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Should the Children Pray? A Historical, Judicial, and Political Examination of Public School Prayer

Fenwick opens her book with these words: "The American perception of their ancestors as proponents of religious freedom recognizes only part of the picture. While it is true that many colonists sought the freedom to worship as they pleased, the years have obscured the unattractive fact that these same colonists generally reserved that right for themselves and continued the European practice of excluding or persecuting all those who wished to worship differently. It is essential that today's citizens examine the entire picture of religious history in America, and not just the flattering view."

The founding fathers who met to write the American Constitution and Bill of Rights knew of the religious persecution in Europe from which so many had fled, and the intolerance and persecution that had been continued in America by the early settlers. However, they knew equally well of those colonial experiments that had proved that religions could coexist and remain strong.

With that knowledge, the founding fathers wrote the First Amendment, which says in part: "Congress shall make no law respecting an establishment of religion, or prohibiting the free exercise thereof." To appreciate their legislative wisdom requires a knowledge of religious history in Europe and early America. Unfortunately, few Americans possess that historical knowledge. Fearing a violation of the separation of church and state, educators have generally opted to eliminate references to religion from the public school curriculum, and as a result, Americans lack the historical knowledge necessary to understand the circumstances leading up to the enactment of the First Amendment.

Equally important is an awareness of the interpretation given those sixteen words by the courts. The responsibility of interpreting the First Amendment and applying it to complicated real situations has belonged ultimately to the United States Supreme Court. For over two hundred years, the Supreme Court justices have balanced the ideal of religious freedom with the reality of individual Americans exercising that freedom in their daily lives.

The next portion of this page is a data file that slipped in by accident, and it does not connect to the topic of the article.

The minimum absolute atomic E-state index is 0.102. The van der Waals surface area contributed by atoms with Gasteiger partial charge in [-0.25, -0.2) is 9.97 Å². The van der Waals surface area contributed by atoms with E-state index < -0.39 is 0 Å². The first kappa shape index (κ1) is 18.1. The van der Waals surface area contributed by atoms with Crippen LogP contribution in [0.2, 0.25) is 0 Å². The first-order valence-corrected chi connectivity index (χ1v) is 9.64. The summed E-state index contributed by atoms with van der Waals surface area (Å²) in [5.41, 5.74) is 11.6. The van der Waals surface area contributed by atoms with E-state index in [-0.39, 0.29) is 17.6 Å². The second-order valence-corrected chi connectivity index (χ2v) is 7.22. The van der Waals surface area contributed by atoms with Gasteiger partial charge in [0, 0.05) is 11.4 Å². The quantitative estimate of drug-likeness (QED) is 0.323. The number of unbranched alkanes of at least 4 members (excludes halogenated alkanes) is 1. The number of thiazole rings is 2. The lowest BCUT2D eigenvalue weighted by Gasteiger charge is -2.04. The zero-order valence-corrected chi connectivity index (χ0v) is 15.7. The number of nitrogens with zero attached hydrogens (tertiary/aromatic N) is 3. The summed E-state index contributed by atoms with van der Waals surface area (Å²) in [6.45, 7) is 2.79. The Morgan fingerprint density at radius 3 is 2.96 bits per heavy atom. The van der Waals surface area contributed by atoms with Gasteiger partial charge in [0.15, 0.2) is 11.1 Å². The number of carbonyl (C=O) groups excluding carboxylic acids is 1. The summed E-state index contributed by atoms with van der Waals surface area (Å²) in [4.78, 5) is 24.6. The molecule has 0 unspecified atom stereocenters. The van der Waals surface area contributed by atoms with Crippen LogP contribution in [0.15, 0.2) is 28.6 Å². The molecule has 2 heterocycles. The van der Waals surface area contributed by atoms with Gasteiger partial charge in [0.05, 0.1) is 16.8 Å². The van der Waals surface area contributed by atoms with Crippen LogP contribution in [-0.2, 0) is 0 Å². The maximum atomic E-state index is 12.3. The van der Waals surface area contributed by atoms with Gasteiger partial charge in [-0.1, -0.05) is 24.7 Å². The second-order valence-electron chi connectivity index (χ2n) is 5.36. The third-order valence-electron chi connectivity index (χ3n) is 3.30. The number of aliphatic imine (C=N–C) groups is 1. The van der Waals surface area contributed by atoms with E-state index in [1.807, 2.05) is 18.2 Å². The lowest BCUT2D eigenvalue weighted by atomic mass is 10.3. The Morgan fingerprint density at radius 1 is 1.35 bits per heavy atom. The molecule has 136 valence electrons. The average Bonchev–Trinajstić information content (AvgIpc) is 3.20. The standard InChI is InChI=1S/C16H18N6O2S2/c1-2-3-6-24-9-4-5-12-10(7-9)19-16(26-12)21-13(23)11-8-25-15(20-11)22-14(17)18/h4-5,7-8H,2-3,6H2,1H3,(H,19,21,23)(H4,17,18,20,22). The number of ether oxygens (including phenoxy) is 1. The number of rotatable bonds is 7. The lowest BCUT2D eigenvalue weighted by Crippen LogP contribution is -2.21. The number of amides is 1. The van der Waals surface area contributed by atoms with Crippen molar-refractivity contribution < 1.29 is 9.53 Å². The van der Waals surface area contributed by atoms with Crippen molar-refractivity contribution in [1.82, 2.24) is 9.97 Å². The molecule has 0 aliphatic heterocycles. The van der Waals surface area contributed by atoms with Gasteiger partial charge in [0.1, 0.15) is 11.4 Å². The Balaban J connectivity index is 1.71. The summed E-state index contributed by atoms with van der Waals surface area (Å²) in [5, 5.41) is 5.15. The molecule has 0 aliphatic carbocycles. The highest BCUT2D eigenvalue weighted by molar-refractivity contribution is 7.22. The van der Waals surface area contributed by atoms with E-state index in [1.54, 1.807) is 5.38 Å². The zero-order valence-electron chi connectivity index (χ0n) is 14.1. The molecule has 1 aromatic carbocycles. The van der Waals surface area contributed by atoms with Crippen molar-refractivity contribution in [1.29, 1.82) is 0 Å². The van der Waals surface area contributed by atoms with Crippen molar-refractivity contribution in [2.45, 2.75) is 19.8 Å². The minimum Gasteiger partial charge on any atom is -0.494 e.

Fenwick takes great pride in the fact that among the many reviewers of Should the Children Pray? only two have perceived her bias, one certain that she favors public school prayer and the other equally certain that she does not. The author feels that there are already too many books eager to tell readers what they should think, and her intention in writing this book is to provide information from which readers can draw their own informed judgments.

She begins the final chapter of the book in this way: "If there are two things to be discovered from reading this book, they are, first, that devoutly religious people may differ on the issue of group school prayer, and second, that intelligent people have interpreted the lessons of history differently. One conclusion to be drawn from those two observations is the danger in simply accepting someone else's opinion on the issue of voluntary group prayer in public schools. Chief Justice Warren was correct in urging Americans to learn from history, but we cannot learn history's lessons if we lack the will to study America's history for ourselves."

"There are a great many people on all sides of this issue--judges, politicians, authors, professors, and ministers among them--who are eager to share their opinions in hopes you will adopt theirs for your own. To do so is to adopt their knowledge of history--or lack of knowledge--and their unknown bias, along with their opinions." Fenwick trusts her readers to make their own judgments and provides the historical information for them to do it wisely.